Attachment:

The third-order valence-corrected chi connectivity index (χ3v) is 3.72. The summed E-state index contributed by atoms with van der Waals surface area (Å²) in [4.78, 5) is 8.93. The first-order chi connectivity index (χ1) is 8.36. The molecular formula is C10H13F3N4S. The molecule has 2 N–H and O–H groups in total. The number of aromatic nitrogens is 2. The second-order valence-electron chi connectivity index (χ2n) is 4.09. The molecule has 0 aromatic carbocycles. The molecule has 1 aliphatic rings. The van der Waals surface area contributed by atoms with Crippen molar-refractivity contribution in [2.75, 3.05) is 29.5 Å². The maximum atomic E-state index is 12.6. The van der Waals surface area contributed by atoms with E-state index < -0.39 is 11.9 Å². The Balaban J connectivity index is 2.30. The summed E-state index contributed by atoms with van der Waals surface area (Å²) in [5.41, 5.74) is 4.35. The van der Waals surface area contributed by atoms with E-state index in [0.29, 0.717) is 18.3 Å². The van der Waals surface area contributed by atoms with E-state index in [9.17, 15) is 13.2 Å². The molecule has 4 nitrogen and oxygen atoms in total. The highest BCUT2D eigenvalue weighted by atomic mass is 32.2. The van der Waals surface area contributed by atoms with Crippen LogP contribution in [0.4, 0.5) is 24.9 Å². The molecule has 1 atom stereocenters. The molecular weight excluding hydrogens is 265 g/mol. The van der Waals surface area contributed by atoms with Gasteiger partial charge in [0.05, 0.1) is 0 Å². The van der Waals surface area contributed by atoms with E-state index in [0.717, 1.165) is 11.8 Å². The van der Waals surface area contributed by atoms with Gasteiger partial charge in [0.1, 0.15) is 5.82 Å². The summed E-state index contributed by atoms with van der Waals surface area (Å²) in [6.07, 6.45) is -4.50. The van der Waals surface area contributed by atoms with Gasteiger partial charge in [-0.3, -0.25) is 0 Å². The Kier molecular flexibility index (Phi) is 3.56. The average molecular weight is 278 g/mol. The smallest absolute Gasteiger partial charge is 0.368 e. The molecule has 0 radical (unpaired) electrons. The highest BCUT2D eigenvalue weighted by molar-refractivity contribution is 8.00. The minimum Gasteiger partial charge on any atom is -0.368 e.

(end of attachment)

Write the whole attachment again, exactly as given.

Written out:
The third-order valence-corrected chi connectivity index (χ3v) is 3.72. The summed E-state index contributed by atoms with van der Waals surface area (Å²) in [4.78, 5) is 8.93. The first-order chi connectivity index (χ1) is 8.36. The molecular formula is C10H13F3N4S. The molecule has 2 N–H and O–H groups in total. The number of aromatic nitrogens is 2. The second-order valence-electron chi connectivity index (χ2n) is 4.09. The molecule has 0 aromatic carbocycles. The molecule has 1 aliphatic rings. The van der Waals surface area contributed by atoms with Crippen molar-refractivity contribution in [2.75, 3.05) is 29.5 Å². The maximum atomic E-state index is 12.6. The van der Waals surface area contributed by atoms with E-state index < -0.39 is 11.9 Å². The Balaban J connectivity index is 2.30. The summed E-state index contributed by atoms with van der Waals surface area (Å²) in [5.41, 5.74) is 4.35. The van der Waals surface area contributed by atoms with E-state index in [0.29, 0.717) is 18.3 Å². The van der Waals surface area contributed by atoms with E-state index in [9.17, 15) is 13.2 Å². The molecule has 4 nitrogen and oxygen atoms in total. The highest BCUT2D eigenvalue weighted by atomic mass is 32.2. The van der Waals surface area contributed by atoms with Crippen LogP contribution in [0.4, 0.5) is 24.9 Å². The molecule has 1 atom stereocenters. The molecular weight excluding hydrogens is 265 g/mol. The van der Waals surface area contributed by atoms with Gasteiger partial charge in [0.05, 0.1) is 0 Å². The van der Waals surface area contributed by atoms with E-state index in [0.717, 1.165) is 11.8 Å². The van der Waals surface area contributed by atoms with Gasteiger partial charge in [0.1, 0.15) is 5.82 Å². The summed E-state index contributed by atoms with van der Waals surface area (Å²) in [6.07, 6.45) is -4.50. The van der Waals surface area contributed by atoms with Gasteiger partial charge in [-0.3, -0.25) is 0 Å². The Kier molecular flexibility index (Phi) is 3.56. The average molecular weight is 278 g/mol. The smallest absolute Gasteiger partial charge is 0.368 e. The molecule has 0 radical (unpaired) electrons. The highest BCUT2D eigenvalue weighted by molar-refractivity contribution is 8.00. The minimum Gasteiger partial charge on any atom is -0.368 e.